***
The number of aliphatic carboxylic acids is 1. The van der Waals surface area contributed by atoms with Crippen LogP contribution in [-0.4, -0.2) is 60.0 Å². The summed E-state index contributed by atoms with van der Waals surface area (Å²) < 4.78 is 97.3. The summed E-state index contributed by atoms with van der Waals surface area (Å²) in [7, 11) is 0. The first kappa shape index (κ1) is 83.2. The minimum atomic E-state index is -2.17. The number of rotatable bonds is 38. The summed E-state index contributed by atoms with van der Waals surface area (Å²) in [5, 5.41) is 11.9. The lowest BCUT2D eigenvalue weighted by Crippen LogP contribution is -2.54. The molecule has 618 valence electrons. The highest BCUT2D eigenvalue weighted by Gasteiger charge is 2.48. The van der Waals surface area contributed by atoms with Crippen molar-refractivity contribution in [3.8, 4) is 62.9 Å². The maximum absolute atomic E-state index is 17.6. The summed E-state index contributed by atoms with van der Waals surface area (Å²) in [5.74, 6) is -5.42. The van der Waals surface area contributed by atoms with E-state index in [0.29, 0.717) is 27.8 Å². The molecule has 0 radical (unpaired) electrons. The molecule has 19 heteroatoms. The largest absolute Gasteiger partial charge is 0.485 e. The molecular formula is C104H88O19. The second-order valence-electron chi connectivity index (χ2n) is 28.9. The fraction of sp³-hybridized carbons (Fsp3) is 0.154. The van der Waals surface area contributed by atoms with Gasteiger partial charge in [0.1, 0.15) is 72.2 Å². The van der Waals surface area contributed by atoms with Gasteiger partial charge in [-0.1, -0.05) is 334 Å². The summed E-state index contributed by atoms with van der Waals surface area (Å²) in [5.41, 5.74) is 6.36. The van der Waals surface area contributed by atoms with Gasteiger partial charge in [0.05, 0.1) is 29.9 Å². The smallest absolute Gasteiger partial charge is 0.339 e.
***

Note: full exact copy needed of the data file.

The number of aliphatic carboxylic acids is 1. The van der Waals surface area contributed by atoms with Crippen LogP contribution in [-0.4, -0.2) is 60.0 Å². The summed E-state index contributed by atoms with van der Waals surface area (Å²) < 4.78 is 97.3. The summed E-state index contributed by atoms with van der Waals surface area (Å²) in [7, 11) is 0. The first kappa shape index (κ1) is 83.2. The minimum atomic E-state index is -2.17. The number of rotatable bonds is 38. The summed E-state index contributed by atoms with van der Waals surface area (Å²) in [5, 5.41) is 11.9. The lowest BCUT2D eigenvalue weighted by Crippen LogP contribution is -2.54. The molecule has 618 valence electrons. The highest BCUT2D eigenvalue weighted by Gasteiger charge is 2.48. The van der Waals surface area contributed by atoms with Crippen molar-refractivity contribution in [3.8, 4) is 62.9 Å². The maximum absolute atomic E-state index is 17.6. The summed E-state index contributed by atoms with van der Waals surface area (Å²) in [5.74, 6) is -5.42. The van der Waals surface area contributed by atoms with E-state index in [0.29, 0.717) is 27.8 Å². The molecule has 0 radical (unpaired) electrons. The molecule has 19 heteroatoms. The largest absolute Gasteiger partial charge is 0.485 e. The molecular formula is C104H88O19. The second-order valence-electron chi connectivity index (χ2n) is 28.9. The fraction of sp³-hybridized carbons (Fsp3) is 0.154. The van der Waals surface area contributed by atoms with Gasteiger partial charge in [0.1, 0.15) is 72.2 Å². The van der Waals surface area contributed by atoms with Gasteiger partial charge in [-0.1, -0.05) is 334 Å². The summed E-state index contributed by atoms with van der Waals surface area (Å²) in [5.41, 5.74) is 6.36. The van der Waals surface area contributed by atoms with Gasteiger partial charge in [0.05, 0.1) is 29.9 Å². The smallest absolute Gasteiger partial charge is 0.339 e.